Order and Justice in International Relations

By Rosemary Foot; John Gaddis et al. | Go to book overview

10 Order, Justice, and Global Islam

James Piscatori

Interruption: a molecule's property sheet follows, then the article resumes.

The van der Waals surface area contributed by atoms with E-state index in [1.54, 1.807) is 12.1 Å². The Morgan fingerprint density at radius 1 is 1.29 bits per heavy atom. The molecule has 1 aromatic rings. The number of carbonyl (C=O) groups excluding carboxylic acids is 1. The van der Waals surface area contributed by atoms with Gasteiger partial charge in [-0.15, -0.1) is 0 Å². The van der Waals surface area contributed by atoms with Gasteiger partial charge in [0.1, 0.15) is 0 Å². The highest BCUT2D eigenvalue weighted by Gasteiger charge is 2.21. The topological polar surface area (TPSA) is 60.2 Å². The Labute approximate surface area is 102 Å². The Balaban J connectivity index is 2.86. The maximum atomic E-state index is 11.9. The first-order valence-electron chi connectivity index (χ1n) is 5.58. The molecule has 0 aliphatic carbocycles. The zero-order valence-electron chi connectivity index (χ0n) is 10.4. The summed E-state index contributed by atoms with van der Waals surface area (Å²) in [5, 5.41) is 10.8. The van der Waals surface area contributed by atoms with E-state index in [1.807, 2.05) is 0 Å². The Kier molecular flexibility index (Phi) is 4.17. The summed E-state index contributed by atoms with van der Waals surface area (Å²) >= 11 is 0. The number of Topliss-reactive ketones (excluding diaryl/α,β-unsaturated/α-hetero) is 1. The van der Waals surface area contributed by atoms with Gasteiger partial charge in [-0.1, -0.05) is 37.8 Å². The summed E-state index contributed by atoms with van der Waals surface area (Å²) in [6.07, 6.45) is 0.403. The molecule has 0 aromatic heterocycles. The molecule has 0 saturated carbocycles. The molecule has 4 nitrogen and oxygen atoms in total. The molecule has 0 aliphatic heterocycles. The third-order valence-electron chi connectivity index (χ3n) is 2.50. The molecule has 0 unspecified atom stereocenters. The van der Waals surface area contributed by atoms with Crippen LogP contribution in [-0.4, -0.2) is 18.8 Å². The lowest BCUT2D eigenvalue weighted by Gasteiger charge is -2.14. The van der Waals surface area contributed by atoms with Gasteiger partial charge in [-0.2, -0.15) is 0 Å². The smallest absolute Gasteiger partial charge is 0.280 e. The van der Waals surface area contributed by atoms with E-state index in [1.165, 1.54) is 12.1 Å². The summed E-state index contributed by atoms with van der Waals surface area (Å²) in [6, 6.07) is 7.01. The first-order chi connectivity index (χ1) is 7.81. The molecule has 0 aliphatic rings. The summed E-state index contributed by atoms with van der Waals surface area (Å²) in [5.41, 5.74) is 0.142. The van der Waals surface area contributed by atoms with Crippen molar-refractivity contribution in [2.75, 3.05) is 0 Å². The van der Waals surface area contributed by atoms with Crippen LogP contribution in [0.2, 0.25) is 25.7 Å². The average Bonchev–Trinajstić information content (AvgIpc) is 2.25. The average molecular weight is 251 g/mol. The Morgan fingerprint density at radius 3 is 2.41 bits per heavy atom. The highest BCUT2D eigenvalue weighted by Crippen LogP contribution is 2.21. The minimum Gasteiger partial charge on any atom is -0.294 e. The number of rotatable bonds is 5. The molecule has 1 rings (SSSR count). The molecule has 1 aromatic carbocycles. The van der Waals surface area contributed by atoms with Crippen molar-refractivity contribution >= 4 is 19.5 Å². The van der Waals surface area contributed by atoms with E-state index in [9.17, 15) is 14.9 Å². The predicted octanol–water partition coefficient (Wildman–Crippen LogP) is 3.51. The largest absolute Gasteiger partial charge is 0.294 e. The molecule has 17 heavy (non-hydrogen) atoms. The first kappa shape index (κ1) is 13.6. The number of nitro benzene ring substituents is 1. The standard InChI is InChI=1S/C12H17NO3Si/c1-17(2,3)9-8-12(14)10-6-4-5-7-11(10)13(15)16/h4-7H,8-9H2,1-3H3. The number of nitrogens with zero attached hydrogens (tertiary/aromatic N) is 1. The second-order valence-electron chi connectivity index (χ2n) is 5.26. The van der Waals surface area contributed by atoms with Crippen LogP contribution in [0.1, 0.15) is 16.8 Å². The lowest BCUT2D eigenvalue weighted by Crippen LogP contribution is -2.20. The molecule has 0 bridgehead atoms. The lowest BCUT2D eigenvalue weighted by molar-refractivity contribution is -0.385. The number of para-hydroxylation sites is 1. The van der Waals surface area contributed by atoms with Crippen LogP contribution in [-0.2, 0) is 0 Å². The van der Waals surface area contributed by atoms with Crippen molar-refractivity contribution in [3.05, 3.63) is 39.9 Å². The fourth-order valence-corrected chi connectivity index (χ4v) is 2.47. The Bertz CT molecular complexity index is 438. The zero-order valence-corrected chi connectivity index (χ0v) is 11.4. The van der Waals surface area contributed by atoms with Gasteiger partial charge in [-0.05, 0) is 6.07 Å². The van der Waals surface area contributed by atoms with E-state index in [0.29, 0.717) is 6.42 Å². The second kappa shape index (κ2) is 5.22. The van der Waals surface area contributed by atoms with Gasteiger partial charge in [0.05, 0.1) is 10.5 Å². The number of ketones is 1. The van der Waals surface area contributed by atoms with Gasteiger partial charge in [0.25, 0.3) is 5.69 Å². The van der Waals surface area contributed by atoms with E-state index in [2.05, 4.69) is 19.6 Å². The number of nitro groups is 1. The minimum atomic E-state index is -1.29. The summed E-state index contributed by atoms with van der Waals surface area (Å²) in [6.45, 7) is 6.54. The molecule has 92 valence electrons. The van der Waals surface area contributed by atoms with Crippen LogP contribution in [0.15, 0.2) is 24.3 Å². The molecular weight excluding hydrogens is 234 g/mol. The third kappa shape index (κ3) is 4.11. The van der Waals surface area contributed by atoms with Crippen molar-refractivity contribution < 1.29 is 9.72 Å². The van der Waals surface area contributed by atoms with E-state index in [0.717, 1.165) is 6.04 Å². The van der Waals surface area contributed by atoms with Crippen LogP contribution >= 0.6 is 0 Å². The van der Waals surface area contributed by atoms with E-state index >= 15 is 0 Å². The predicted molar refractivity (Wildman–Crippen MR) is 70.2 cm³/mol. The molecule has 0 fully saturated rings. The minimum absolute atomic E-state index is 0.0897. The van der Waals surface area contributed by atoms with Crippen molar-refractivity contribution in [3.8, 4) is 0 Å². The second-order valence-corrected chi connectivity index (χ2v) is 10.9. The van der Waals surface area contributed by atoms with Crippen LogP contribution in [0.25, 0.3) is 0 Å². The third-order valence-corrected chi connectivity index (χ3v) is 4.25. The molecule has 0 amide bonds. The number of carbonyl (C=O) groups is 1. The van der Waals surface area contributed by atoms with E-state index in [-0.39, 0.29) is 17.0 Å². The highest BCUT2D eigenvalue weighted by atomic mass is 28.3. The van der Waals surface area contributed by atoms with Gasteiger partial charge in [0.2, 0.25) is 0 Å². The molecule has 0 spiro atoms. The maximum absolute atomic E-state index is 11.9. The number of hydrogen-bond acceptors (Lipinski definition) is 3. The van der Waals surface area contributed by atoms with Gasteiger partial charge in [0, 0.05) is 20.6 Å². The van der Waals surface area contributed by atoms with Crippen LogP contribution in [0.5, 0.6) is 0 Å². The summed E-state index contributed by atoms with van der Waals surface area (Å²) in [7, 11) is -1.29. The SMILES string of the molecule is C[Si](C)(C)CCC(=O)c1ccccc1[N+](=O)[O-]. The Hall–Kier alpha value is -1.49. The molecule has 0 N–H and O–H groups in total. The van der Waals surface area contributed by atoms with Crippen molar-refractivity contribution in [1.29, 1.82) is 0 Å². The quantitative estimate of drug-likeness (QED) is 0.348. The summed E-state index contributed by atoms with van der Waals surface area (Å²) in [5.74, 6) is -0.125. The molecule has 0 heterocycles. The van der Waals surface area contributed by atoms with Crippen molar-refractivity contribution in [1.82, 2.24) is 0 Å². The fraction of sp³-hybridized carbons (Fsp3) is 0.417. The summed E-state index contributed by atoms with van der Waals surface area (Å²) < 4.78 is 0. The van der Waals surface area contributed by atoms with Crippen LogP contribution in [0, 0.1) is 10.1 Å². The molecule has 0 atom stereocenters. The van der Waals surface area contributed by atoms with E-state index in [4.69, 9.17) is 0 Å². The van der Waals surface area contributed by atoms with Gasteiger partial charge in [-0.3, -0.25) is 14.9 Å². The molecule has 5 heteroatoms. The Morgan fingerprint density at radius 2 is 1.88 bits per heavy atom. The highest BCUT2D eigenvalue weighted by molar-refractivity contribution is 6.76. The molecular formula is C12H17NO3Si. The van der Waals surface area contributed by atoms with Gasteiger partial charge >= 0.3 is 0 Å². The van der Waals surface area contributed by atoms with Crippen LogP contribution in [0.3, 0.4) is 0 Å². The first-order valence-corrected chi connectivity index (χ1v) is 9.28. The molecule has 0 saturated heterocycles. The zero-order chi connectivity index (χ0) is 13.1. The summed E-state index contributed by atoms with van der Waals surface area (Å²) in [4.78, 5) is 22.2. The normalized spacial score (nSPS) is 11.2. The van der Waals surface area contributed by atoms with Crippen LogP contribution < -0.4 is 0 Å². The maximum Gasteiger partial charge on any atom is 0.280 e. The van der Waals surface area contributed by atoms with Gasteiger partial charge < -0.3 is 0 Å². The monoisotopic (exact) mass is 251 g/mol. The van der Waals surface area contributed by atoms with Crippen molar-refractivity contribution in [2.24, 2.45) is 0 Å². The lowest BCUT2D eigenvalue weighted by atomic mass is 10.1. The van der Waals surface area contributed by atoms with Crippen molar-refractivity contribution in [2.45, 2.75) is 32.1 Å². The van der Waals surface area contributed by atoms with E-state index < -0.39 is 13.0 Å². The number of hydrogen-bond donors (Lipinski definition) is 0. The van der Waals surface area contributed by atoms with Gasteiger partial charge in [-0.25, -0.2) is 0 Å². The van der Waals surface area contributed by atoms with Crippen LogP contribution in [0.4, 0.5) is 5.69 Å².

Islam's place in the wider world has been subject to periodic and fierce controversy. In the mid-nineteenth century, Palmerston, in a back-handed compliment, spoke of the then 'dormant fanaticism of the Musulman race'. 1 Only some 20 years later Thomas Carlyle, who is often credited with a sympathetic depiction of the Prophet Muhammad, juxtaposed the 'unspeakable Turk' with the 'honest European'. 2 The supposed fanaticism of Muslims became more apparent from the 1880s as nationalist movements stirred in Egypt and Mahdism appeared in the Sudan. The agitation in India in the twentieth century compounded anxieties over Muslim hostility to the British Empire. The rise of Third World claims to distributive justice in the 1970s set the stage for more recent doubts about non-Western compliance with the norms of international order. The advent of the Iranian revolution engendered lively debates in the early 1980s over whether Islam was naturally revolutionary and subversive of interstate norms. To some extent, this mirrored mid-century Cold War fears of secular Arab nationalism in the Middle East, but Islam was thought to be an especially inflexible and demanding ideology precisely because of its religious core. At the demise of the Cold War, the debate was built on these earlier precedents and unabashedly conducted in terms of culturally induced international conduct. Some now saw Islam itself or its politicized sub-category, Islamism, as hostile to the West—'the West versus the Rest', in Samuel Huntington's formulation 3 —or at least to Western-dominated globalization—'Jihad vs McWorld', in Benjamin Barber's evocative terminology. 4

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